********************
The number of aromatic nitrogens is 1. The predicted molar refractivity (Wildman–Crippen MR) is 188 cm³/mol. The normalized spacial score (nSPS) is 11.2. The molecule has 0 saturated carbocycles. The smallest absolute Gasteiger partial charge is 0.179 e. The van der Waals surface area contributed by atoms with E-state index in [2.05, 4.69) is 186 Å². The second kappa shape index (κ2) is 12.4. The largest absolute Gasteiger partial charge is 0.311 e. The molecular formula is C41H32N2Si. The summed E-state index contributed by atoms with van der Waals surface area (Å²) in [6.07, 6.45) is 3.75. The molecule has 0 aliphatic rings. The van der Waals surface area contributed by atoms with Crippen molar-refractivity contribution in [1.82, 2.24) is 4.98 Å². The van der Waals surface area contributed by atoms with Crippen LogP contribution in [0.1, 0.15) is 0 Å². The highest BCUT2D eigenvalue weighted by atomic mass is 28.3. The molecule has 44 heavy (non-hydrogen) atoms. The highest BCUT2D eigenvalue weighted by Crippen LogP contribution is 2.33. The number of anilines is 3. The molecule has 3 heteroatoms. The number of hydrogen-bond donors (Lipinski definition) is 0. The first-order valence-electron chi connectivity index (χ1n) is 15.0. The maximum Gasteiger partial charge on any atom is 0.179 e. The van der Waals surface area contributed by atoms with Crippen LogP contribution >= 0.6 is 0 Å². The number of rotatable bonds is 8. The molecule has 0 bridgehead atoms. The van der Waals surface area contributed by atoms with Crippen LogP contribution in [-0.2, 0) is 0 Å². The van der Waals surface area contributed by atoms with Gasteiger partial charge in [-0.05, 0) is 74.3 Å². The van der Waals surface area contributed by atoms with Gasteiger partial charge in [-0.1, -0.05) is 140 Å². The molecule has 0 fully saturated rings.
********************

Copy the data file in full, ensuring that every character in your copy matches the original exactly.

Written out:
The number of aromatic nitrogens is 1. The predicted molar refractivity (Wildman–Crippen MR) is 188 cm³/mol. The normalized spacial score (nSPS) is 11.2. The molecule has 0 saturated carbocycles. The smallest absolute Gasteiger partial charge is 0.179 e. The van der Waals surface area contributed by atoms with E-state index in [2.05, 4.69) is 186 Å². The second kappa shape index (κ2) is 12.4. The largest absolute Gasteiger partial charge is 0.311 e. The molecular formula is C41H32N2Si. The summed E-state index contributed by atoms with van der Waals surface area (Å²) in [6.07, 6.45) is 3.75. The molecule has 0 aliphatic rings. The van der Waals surface area contributed by atoms with Crippen molar-refractivity contribution in [1.82, 2.24) is 4.98 Å². The van der Waals surface area contributed by atoms with Crippen LogP contribution in [0.1, 0.15) is 0 Å². The highest BCUT2D eigenvalue weighted by atomic mass is 28.3. The molecule has 44 heavy (non-hydrogen) atoms. The highest BCUT2D eigenvalue weighted by Crippen LogP contribution is 2.33. The number of anilines is 3. The molecule has 3 heteroatoms. The number of hydrogen-bond donors (Lipinski definition) is 0. The first-order valence-electron chi connectivity index (χ1n) is 15.0. The maximum Gasteiger partial charge on any atom is 0.179 e. The van der Waals surface area contributed by atoms with Crippen LogP contribution >= 0.6 is 0 Å². The number of rotatable bonds is 8. The molecule has 0 bridgehead atoms. The van der Waals surface area contributed by atoms with Crippen LogP contribution in [-0.2, 0) is 0 Å². The van der Waals surface area contributed by atoms with Gasteiger partial charge in [-0.05, 0) is 74.3 Å². The van der Waals surface area contributed by atoms with Gasteiger partial charge in [-0.1, -0.05) is 140 Å². The molecule has 0 fully saturated rings.